Each mother and child separately filled out behavioral questionnaires that examined the adolescent's mental health and self-injurious behaviors, and one that identified areas of conflict between parents and teenagers. To assess negativity in each parent-child relationship, the researchers selected a topic that both parties said was a serious issue. Crowell said that doing chores at home was the most common area of conflict. Then each mother and child were asked to discuss a specific problem topic for 10 minutes. The discussion was taped and the interaction was later coded. After the discussion small amounts of blood were drawn from the adolescents to assess their serotonin level.

"You would think that they would be civil to each other in this kind of situation, but many of these topics were hot and within five minutes some of our subjects were arguing with each other," Beauchaine said.

He said most of the teenage participants in the study were girls because self-inflicted injuries are far more common among girls. Mothers, rather than fathers, were chosen because research has shown that the relationship between girls and mothers is usually closer than it is between daughters and fathers.

Beauchaine believes finding the underlying causes of self-inflicted injuries and developing prevention programs should be a national priority because self-harming behavior can lead to suicide which is a leading cause of death among American adolescents and young adults.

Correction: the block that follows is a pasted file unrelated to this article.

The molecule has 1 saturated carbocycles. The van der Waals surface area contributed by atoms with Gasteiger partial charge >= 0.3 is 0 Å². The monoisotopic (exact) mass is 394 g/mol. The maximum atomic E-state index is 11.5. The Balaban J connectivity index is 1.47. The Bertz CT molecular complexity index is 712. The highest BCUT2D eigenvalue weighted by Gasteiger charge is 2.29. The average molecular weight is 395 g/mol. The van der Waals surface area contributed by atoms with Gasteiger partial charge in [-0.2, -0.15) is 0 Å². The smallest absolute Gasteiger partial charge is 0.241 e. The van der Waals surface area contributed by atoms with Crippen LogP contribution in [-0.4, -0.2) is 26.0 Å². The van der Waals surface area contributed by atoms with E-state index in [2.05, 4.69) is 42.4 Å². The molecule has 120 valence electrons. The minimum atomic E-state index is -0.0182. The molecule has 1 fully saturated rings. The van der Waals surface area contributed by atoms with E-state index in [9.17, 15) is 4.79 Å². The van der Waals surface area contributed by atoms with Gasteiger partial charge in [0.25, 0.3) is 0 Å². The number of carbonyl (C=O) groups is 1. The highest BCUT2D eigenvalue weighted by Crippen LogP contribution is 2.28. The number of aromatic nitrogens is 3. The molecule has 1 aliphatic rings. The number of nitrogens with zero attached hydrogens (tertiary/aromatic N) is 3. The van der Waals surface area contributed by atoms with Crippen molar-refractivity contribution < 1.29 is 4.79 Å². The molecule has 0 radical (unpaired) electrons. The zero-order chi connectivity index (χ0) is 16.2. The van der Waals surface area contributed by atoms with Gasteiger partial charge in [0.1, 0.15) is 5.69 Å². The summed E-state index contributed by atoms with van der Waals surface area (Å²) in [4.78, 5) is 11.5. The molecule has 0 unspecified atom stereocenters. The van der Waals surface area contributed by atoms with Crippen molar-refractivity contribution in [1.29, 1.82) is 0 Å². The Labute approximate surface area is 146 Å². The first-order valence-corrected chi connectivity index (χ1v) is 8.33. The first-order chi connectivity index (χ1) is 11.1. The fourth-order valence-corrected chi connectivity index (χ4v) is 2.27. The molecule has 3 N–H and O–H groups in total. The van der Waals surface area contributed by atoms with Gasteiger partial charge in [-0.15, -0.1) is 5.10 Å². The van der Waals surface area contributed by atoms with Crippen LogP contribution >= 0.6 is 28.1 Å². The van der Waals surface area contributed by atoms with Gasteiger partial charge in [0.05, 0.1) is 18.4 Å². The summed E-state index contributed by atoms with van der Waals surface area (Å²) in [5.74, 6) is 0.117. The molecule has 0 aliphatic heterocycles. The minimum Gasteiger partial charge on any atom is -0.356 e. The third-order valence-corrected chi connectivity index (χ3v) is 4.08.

"Once self-harming behavior starts it is difficult to stop. Over time, with something such as cutting, children's bodies react to it in a way that helps reduce biological and psychological pain. They essentially become addicted to this behavior. So you want to prevent this behavior before it starts," he said.

The National Institute of Mental Health, Seattle Children's Hospital Research Institute and the National Foundation for Suicide Prevention funded the research. Co-authors of the study are Elizabeth McCauley, UW professor of psychiatry and behavioral sciences; Christina Vasilev, former UW undergraduate student who is now a research study coordinator at Harborview Medical Center in Seattle; Adrianne Stevens, a UW psychology doctoral student; and Dr. Cindy Smith, formerly with Trillium Family Services.


Story Source:

The above story is based on materials provided by University of Washington. Note: Materials may be edited for content and length.


Cite This Page:

University of Washington. "Mother-daughter Conflict, Low Serotonin Level May Be Deadly Combination." ScienceDaily. ScienceDaily, 7 March 2008. <www.sciencedaily.com/releases/2008/03/080305144202.htm>.